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Marsha411JD
Marsha411JD, Lawyer
Category: Criminal Law
Satisfied Customers: 20179
Experience:  Licensed attorney with 29 yrs. exp. in criminal law
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CAN YOU EXPLAIN THIS CHARGE: 459-460 b pc burglery second degree

Resolved Question:

CAN YOU EXPLAIN THIS CHARGE: 459-460 b pc burglery second degree commercial structure larceny only
Submitted: 5 years ago.
Category: Criminal Law
Expert:  Marsha411JD replied 5 years ago.
Need to know what State this is in. It would also help if I knew what part you didn't understand.
Customer: replied 5 years ago.
ca
Expert:  Marsha411JD replied 5 years ago.
Hello again,

Thank you for the information although I don't see where you answered my question about what it was that you didn't understand. So, all I can do is provide you with the statute and give you a general explanation. If you need something more you will actually have to communicate what it is you do not understand in the statute.

If the charge says 460 b on it, then it would be a second degree burglary charge. Please see the statutes below and let me know if you have additional questions.

459. Every person who enters any house, room, apartment, tenement,
shop, warehouse, store, mill, barn, stable, outhouse or other
building, tent, vessel, as defined in Section 21 of the Harbors and
Navigation Code, floating home, as defined in subdivision (d) of
Section 18075.55 of the Health and Safety Code, railroad car, locked
or sealed cargo container, whether or not mounted on a vehicle,
trailer coach, as defined in Section 635 of the Vehicle Code, any
house car, as defined in Section 362 of the Vehicle Code, inhabited
camper, as defined in Section 243 of the Vehicle Code, vehicle as
defined by the Vehicle Code, when the doors are locked, aircraft as
defined by Section 21012 of the Public Utilities Code, or mine or any
underground portion thereof, with intent to commit grand or petit
larceny or any felony is guilty of burglary. As used in this
chapter, "inhabited" means currently being used for dwelling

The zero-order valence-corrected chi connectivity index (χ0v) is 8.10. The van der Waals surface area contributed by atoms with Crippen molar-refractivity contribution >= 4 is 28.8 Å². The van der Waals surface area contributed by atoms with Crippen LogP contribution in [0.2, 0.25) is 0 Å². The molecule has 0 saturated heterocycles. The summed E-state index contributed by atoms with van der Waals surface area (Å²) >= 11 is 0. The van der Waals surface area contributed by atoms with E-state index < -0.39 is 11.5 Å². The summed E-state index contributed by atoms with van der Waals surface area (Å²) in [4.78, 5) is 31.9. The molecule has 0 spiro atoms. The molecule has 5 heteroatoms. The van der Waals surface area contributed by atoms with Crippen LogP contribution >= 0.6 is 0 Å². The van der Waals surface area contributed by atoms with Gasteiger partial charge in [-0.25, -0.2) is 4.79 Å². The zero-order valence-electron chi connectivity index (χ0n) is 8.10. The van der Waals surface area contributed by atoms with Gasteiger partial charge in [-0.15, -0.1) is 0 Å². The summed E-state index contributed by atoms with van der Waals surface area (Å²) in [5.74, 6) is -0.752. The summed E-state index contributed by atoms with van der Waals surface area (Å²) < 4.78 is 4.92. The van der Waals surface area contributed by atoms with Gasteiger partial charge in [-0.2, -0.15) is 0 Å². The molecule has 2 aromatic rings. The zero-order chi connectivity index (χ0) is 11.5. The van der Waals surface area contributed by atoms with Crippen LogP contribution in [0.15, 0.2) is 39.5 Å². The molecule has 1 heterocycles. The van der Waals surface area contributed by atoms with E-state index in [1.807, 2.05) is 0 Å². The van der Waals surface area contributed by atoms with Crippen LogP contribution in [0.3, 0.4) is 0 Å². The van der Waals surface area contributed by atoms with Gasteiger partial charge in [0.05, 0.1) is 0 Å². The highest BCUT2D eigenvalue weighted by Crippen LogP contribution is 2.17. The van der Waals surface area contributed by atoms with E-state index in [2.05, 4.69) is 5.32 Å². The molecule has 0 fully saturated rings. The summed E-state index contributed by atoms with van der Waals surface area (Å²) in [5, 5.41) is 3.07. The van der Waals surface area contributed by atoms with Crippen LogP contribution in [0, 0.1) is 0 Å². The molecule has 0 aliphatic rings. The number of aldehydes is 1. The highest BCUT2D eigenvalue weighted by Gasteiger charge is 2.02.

purposes, whether occupied or not. A house, trailer, vessel designed
for habitation, or portion of a building is currently being used for
dwelling purposes if, at the time of the burglary, it was not
occupied solely because a natural or other disaster caused the
occupants to leave the premises.

460. (a) Every burglary of an inhabited dwelling house, vessel, as
defined in the Harbors and Navigation Code, which is inhabited and
designed for habitation, floating home, as defined in subdivision (d)
of Section 18075.55 of the Health and Safety Code, or trailer coach,
as defined by the Vehicle Code, or the inhabited portion of any
other building, is burglary of the first degree.
(b) All other kinds of burglary are of the second degree.
(c) This section shall not be construed to supersede or affect
Section 464 of the Penal Code.
Customer: replied 5 years ago.
what is the difference in 1st degree and 2 degree?
Expert:  Marsha411JD replied 5 years ago.
Hello again,

I am not sure what you mean by "difference" but if you are asking what the difference in punishments are then that would be that a 1st degree burglary is always prosecuted as a felony and therefore punishment would be more severe by way of up to six years in prison and a fine of up to $10,000. Whereas 2nd degree burglary can be charged as a felony or a misdemeanor. If charged as a misdemeanor then the punishment would be up to a year in county jail and a fine of up to $1000. So, as you can see, big difference in punishments.
Customer: replied 5 years ago.
what is the determining factor between found guilty of misd vs felony with 2nd degree?
Expert:  Marsha411JD replied 5 years ago.
The determining factor isn't how you would be found guilty but instead how you would be charged. In other words, it is up to the State to determine how the 2nd degree burglary charge will be charged. They will choose either the felony level or misdemeanor. The State will only charge this as a felony if there are prior criminal convictions. If there is no prior criminal record, a 2nd degree will be charged as a misdemeanor.
Customer: replied 5 years ago.
i have a resdential burglry charge that is 10 years old. never violated parole. have a strike from it. do you think it will go felony?
Expert:  Marsha411JD replied 5 years ago.
I can't tell you with any certainty because that is something that the individual ADA will decide based on the standard charging procedures of the office. That is definitely something you will want to speak to your attorney about. It certainly doesn't help that you have a prior that is a similar crime. Again though totally up to their discretion. However, your attorney may be able to negotiate the misdemeanor charge as a plea agreement even if you are initially charged with the felony.
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